Posted by: notdeaddinosaur | February 23, 2007

Primary Care and General Internal Medicine

Dr. Bob and Dr. RW, among others, are in the midst of a discussion about the identity crisis of the General Internist: who they are, what they do, and whether or not they are becoming obsolete.

Let me see if I understand what they’re trying to say. Here’s DB:

I personally reject the primary care label to describe general internal medicine. Internists are specialists, OK? Internists are not just “doctors for adults” as the ACP defines them. Not even “general” internists.

Ok. They’re specialists:

I view general internal medicine as the specialty of complex care of adults. Our patients span inpatient, outpatient and nursing home. While we can do some primary care, we tend to attract patients who have multiple diseases. Our skills are diagnosis and juggling multiple diseases.

So how would you like to get your patients? Not under the fragmented, laughable free-market melee currently mislabeled the “healthcare system,” but if things worked the way they should.

Primary care is defined as the first doctor you go to when there’s something wrong with you and, theoretically, you don’t know what it is. You may think that if you have chest pain you should just go straight to a cardiologist, but because many other things can cause chest pain you’re often better off going to a primary first, so that if you do need a specialist, it’s more likely to be the right one (cardiology, pulmonary, GI, etc.) Family Practice is the specialty that provides specific training in primary care. Not just triage, either: we can treat about 90% of the problems we see. Referral is not a failure; it’s just not always necessary.

People aren’t born with multiple complex conditions. Of course there are exceptions, but I think most internists would run screaming from the care of an 18-year-old former micro-preemie with all the sequelae of a NICU graduate — an adult with multiple, complex diseases — preferring to leave them for the family docs or the noble pediatricians who got them this far.

I see young healthy people who, rumor has it, grow older and develop diseases. I can diagnose and manage hypertension. I can diagnose and manage diabetes and hyperlipidemia and metabolic syndrome, along with arthritis and GERD, and so on across the board. Describe to me when, who and why I should refer to you? I am more than just a referring gatekeeper. If I have a diagnostic challenge, I am just as capable as you of researching it and, if specialty care is required, determining which specialist’s bailiwick is appropriate.

Do you expect me to say something like this: “Well, Mrs. Smith, now that you have multiple complex diseases, I think you should be under the care of a specialist. I’d like you to go see an Internist. They won’t provide your primary care [what exactly is that in this context? Immunizations?] but because they enjoy the complexity and diagnostic challenge, I think you will benefit from their style of training and deeper understanding of complex diseases.”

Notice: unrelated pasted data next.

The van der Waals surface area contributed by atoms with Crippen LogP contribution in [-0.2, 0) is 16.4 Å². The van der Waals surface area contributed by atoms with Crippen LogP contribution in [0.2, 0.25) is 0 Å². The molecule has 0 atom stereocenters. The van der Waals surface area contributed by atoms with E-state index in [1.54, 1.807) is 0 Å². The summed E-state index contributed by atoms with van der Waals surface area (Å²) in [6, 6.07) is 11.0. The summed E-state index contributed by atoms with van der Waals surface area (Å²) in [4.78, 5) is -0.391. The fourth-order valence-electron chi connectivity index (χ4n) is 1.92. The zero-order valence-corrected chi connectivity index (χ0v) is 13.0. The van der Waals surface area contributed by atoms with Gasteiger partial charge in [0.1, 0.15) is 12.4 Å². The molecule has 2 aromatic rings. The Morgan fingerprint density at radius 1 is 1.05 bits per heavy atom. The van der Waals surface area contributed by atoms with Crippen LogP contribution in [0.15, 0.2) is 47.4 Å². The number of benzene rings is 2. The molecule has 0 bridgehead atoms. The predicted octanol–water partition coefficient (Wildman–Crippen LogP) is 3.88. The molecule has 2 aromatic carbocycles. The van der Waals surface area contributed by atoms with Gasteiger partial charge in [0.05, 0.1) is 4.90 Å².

Patients don’t walk in the door with neat little labels on their foreheads saying “Straightforward Problem,” “Multiple co-morbidities,” or “Atypical presentation of common problem.” Sorting that out is the purview of Primary Care, defined as the doctor who gets “first crack” at a patient. Perhaps that’s why your colleagues are trying to enhance the primary care aspects of Internal Medicine.

One of the most important things specialists must do is recognize their scope of care, and realize that outside that scope, other specialists are better qualified to render care than they are, even if they could. A cardiologist who has determined that his patient’s chest pain is not cardiac, and strongly suspects it is gastrointestinal in origin, is perfectly capable of ordering an upper GI study, but out of respect for his GI specialty colleagues he defers that decision to them [especially since an upper endoscopy is often a better first test.] As an Internal Medicine Specialist renouncing primary care, what are you conceding that Primaries do that you don’t (or, what do we do better than you?)

That said, I agree there are settings where your special expertise in complexity is useful. I speak primarily, of course, of the hospital and the nursing home. Because Americans today are more mobile than ever before, I can also see a role for you taking care of Mama, brought up from Florida who’s having problems with her sugars along with her valvular heart disease, borderline renal function, hypertension, CAD, etc. If you want an ambulatory practice, consider limiting it to patients referred by other docs. I wouldn’t mind having someone I could send a puzzling patient to once in a while, to help me figure out what’s going on, but the respect needs to go both ways.

Once you present yourself as willing to take care of anyone who walks in the door, you are by definition offering Primary Care, whatever you call yourself. If you see yourself as a specialist — and want to be treated like one — it’s probably best to start by acting like one.



  1. […] What it’s supposed to mean: Indicates that a physician has completed a three-year postgraduate training program in General Internal Medicine. Bear in mind that the vast majority of graduates of those programs goes on to further specialty fellowship training. Precious few of them actually go out at that point and hang up a shingle, opening their doors to a practice specializing in the care of patients with multiple complex diseases. […]

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